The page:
Exercise reduces circulating biomarkers of cellular senescence in humans

Davis A. Englund, Ayumi E. Sakamoto, Chad M. Fritsche, Amanda A. Heeren, Xu Zhang, Brian R. Kotajarvi, Denise R. Lecy, Matthew J. Yousefzadeh, Marissa J. Schafer, Thomas A. White, Elizabeth J. Atkinson, Nathan K. LeBrasseur

Research output: Contribution to journalArticlepeer-review


Cellular senescence has emerged as a significant and potentially tractable mechanism of aging and multiple aging-related conditions. Biomarkers of senescent cell burden, including molecular signals in circulating immune cells and the abundance of circulating senescence-related proteins, have been associated with chronological age and clinical parameters of biological age in humans. The extent to which senescence biomarkers are affected by interventions that enhance health and function has not yet been examined. Here, we report that a 12-week structured exercise program drives significant improvements in several performance-based and self-reported measures of physical function in older adults. Impressively, the expression of key markers of the senescence program, including p16, p21, cGAS, and TNFα, were significantly lowered in CD3+ T cells in response to the intervention, as were the circulating concentrations of multiple senescence-related proteins. Moreover, partial least squares discriminant analysis showed levels of senescence-related proteins at baseline were predictive of changes in physical function in response to the exercise intervention. Our study provides first-in-human evidence that biomarkers of senescent cell burden are significantly lowered by a structured exercise program and predictive of the adaptive response to exercise.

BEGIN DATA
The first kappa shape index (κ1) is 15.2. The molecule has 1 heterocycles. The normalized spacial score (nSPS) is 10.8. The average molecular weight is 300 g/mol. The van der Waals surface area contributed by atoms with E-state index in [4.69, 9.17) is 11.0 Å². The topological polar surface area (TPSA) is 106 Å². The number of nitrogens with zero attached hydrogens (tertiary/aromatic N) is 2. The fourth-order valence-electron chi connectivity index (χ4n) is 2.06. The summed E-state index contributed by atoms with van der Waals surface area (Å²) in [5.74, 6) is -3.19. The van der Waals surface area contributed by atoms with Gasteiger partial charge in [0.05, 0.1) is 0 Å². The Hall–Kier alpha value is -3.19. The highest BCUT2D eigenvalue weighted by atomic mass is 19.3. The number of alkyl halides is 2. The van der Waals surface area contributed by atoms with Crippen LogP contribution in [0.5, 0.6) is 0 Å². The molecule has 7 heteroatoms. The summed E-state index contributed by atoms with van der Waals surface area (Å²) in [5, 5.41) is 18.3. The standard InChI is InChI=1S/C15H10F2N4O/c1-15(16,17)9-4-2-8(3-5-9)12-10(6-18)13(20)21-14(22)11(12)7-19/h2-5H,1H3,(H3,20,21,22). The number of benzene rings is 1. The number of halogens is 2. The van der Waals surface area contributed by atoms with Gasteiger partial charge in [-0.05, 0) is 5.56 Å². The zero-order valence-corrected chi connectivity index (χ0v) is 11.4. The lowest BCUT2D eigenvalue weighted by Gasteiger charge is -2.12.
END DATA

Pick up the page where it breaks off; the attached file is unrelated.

Original languageEnglish (US)
Article numbere13415
JournalAging Cell
Issue number7
StatePublished - Jul 2021


  • aging
  • immune cells
  • inflammation
  • senotherapeutics

ASJC Scopus subject areas

  • Aging
  • Cell Biology


Dive into the research topics of 'Exercise reduces circulating biomarkers of cellular senescence in humans'. Together they form a unique fingerprint.

Cite this